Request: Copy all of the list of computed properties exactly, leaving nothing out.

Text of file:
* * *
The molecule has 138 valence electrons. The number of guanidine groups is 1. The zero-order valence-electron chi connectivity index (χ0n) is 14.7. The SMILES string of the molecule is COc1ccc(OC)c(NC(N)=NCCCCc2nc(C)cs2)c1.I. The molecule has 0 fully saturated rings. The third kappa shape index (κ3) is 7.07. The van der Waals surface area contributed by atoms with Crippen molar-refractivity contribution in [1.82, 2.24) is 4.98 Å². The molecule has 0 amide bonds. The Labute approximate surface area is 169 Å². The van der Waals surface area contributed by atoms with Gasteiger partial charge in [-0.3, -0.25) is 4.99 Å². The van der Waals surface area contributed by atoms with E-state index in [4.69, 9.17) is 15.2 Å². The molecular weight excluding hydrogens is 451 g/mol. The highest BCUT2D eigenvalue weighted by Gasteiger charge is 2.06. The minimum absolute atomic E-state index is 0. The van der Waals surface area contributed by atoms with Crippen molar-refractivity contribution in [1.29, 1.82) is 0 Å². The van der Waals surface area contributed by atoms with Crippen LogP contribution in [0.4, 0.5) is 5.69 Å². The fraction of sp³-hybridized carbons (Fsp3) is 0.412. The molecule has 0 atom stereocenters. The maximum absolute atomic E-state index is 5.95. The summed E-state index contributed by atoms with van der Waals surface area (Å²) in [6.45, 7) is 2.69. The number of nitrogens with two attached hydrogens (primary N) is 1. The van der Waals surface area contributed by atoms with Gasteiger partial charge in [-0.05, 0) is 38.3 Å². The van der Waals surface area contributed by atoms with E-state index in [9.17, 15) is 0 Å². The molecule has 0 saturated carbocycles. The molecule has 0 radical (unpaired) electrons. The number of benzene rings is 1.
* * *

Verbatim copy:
The molecule has 138 valence electrons. The number of guanidine groups is 1. The zero-order valence-electron chi connectivity index (χ0n) is 14.7. The SMILES string of the molecule is COc1ccc(OC)c(NC(N)=NCCCCc2nc(C)cs2)c1.I. The molecule has 0 fully saturated rings. The third kappa shape index (κ3) is 7.07. The van der Waals surface area contributed by atoms with Crippen molar-refractivity contribution in [1.82, 2.24) is 4.98 Å². The molecule has 0 amide bonds. The Labute approximate surface area is 169 Å². The van der Waals surface area contributed by atoms with Gasteiger partial charge in [-0.3, -0.25) is 4.99 Å². The van der Waals surface area contributed by atoms with E-state index in [4.69, 9.17) is 15.2 Å². The molecular weight excluding hydrogens is 451 g/mol. The highest BCUT2D eigenvalue weighted by Gasteiger charge is 2.06. The minimum absolute atomic E-state index is 0. The van der Waals surface area contributed by atoms with Crippen molar-refractivity contribution in [1.29, 1.82) is 0 Å². The van der Waals surface area contributed by atoms with Crippen LogP contribution in [0.4, 0.5) is 5.69 Å². The fraction of sp³-hybridized carbons (Fsp3) is 0.412. The molecule has 0 atom stereocenters. The maximum absolute atomic E-state index is 5.95. The summed E-state index contributed by atoms with van der Waals surface area (Å²) in [6.45, 7) is 2.69. The number of nitrogens with two attached hydrogens (primary N) is 1. The van der Waals surface area contributed by atoms with Gasteiger partial charge in [-0.05, 0) is 38.3 Å². The van der Waals surface area contributed by atoms with E-state index in [9.17, 15) is 0 Å². The molecule has 0 saturated carbocycles. The molecule has 0 radical (unpaired) electrons. The number of benzene rings is 1.